The Grand Hyatt Playa del Carmen, which was opened just over a year ago, is part of the effort to develop the region. The hotel site incorporates a protected mangrove area and is in close proximity to what is referred to by locals as Fifth Avenue, a vibrant tourist destination featuring restaurants, bars, shops and malls of different shapes and sizes plus a lively nightlife. The resort therefore combines the local environment and culture in a modern setting on a site that slopes down to the sea with a 140-metre beachfront.
The architects carried out a series of site analysis studies to define land use and ensure adequate protection of the natural area. This led to the development of an architectural programme that divided the site into three sections, each of which is inspired by the organic shapes of the Yucatan Peninsula and designed with a different intention to generate a wide range of sensations, routes and experiences for guests and visitors.
The first section forms the connection between Fifth Avenue and the hotel, with the back of house areas located beneath the indoor "street". The second section, rectangular in shape, is located at the centre of the site
and surrounded by a four-storey block of hotel rooms, which look out onto the mangrove gardens that were preserved to create this central space. Above the gardens and in the centre of the second section there is an open covered pedestrian walkway referred to as "el paseo". This provides a stepped transition from the entrance to the ocean and features sculptural design, such as seating and service kiosks that appear to have been carved out of one large rock eroded by sand and sea. The space beneath the paseo houses meeting rooms and the spa.
The primary visual element in the spa is a large curved, conical, stone-clad volume rising from the earth. Its design alludes to the magnificent cenote pools, which are deep natural pits unique to this part of Mexico. The top of the cone is open, allowing beams of sunlight to penetrate the wellness area below, an expansive, peaceful space for guests to relax in.
The third section is closest to the sea and forms the heart of the hotel, combining entertainment amenities and restaurants with direct access to the beach. The rooms and suites in the four-story building enjoy excellent views of the pools, the terraces and the sea.
The selection of materials and finishes was based on the architects’ intention to align with the natural surroundings: sand-coloured cladding, stone, the extensive use of natural wood, native vegetation, bodies of water, and warm indirect lighting. The largest and most significant spaces in the hotel complex were purpose-designed to showcase artworks specifically created for this project by artist César López-Negrete.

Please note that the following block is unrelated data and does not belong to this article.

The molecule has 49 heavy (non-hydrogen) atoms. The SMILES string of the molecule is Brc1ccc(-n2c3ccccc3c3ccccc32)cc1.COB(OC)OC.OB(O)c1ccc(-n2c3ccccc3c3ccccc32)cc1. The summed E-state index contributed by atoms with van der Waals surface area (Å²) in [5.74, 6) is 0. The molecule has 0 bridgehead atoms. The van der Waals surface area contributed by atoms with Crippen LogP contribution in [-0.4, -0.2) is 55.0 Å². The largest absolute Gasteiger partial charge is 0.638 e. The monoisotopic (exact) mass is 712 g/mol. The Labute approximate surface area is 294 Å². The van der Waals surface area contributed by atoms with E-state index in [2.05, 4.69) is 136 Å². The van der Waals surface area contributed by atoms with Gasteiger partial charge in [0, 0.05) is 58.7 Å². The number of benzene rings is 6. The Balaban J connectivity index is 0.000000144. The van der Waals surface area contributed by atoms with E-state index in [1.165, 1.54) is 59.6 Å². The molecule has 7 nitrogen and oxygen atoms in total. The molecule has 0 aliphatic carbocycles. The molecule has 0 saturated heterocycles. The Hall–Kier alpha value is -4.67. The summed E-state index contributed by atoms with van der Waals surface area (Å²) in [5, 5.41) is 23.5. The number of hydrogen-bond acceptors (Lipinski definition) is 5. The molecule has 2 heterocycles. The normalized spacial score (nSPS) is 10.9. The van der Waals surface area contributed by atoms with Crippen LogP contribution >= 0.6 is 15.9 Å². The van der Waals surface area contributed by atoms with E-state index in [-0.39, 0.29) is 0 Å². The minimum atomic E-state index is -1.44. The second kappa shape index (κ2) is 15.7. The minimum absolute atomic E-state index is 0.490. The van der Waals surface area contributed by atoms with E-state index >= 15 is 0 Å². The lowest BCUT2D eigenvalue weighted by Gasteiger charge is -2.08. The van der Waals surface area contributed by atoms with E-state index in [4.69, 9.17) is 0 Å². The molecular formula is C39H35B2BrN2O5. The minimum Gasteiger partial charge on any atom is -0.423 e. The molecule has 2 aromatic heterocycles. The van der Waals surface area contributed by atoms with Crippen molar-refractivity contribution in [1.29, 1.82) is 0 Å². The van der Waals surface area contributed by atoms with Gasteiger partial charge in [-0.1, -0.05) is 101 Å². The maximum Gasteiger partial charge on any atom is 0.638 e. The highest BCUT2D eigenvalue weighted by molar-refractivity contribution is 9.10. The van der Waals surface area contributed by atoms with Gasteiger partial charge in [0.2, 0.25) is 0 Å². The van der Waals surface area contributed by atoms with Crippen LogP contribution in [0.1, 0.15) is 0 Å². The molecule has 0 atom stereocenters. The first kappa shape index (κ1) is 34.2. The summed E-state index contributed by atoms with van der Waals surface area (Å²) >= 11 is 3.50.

The most important light for life on this planet is daylight. The Grand Hyatt resort in Playa del Carmen thrives on daylight, so to speak. Not only the outdoor spaces designed for sport and relaxation, but the penetration and use of daylight in the hotel design: generously sized openings in the circulation zones, the provision of balconies and large windows in the hotel rooms and suites, the inclusion of shading measures, and the careful blend with sometimes dramatic shadow to underscore the architectural design.
As darkness falls, electric light takes over: graze lighting brings out the texture of the materials applied, shapes circulation routes, and makes for a warm balance to the dark blue fading daylight. Light is applied with care, often integrated into the architecture and fortunately avoiding scores of downlights, which generally only go to underline how unnatural electric light is.
The wellness area has received especially discreet treatment with light. People using the spa area can enjoy the intimate feel of the space and appreciate the candlelike glow and gentle daylight-quality. At the same time, the pit cenote look-alike space has a certain thrill to it. Original cenotes, which are especially associated with the Yucatàn peninsula, refer to any location with accessible groundwater, and sacred cenotes are known to have been used by the ancient Maya for sacrificial offerings. They were sometimes simply used as a source of water, and were thus a great relief. Cenote water is often very clear, since it comes from rain water filtering slowly through the ground. The pool in the Grand Hyatt spa is very small compared with some natural cenote pools. The light applied to the inner surface of the conical volume underscores the quality of the stone surface and lends the overall space authenticity and meaning.
To return to the guest accommodation: it remains a mystery why hotel bathrooms tend not to have windows and are frequently illuminated with inappropriate colour temperatures from inappropriately positioned fixtures. In this sense, Grand Hyatt Playa del Carmen is no exception.
But if you have never see a Mexican sunset – it is about time you did.
Architecture: Sordo Madaleno Arquitectos
Interior design: Sordo Madaleno Arquitectos + Rockwell Group Lighting consultant: Luz y Forma
Landscape consultant: Gabayet Paisajistas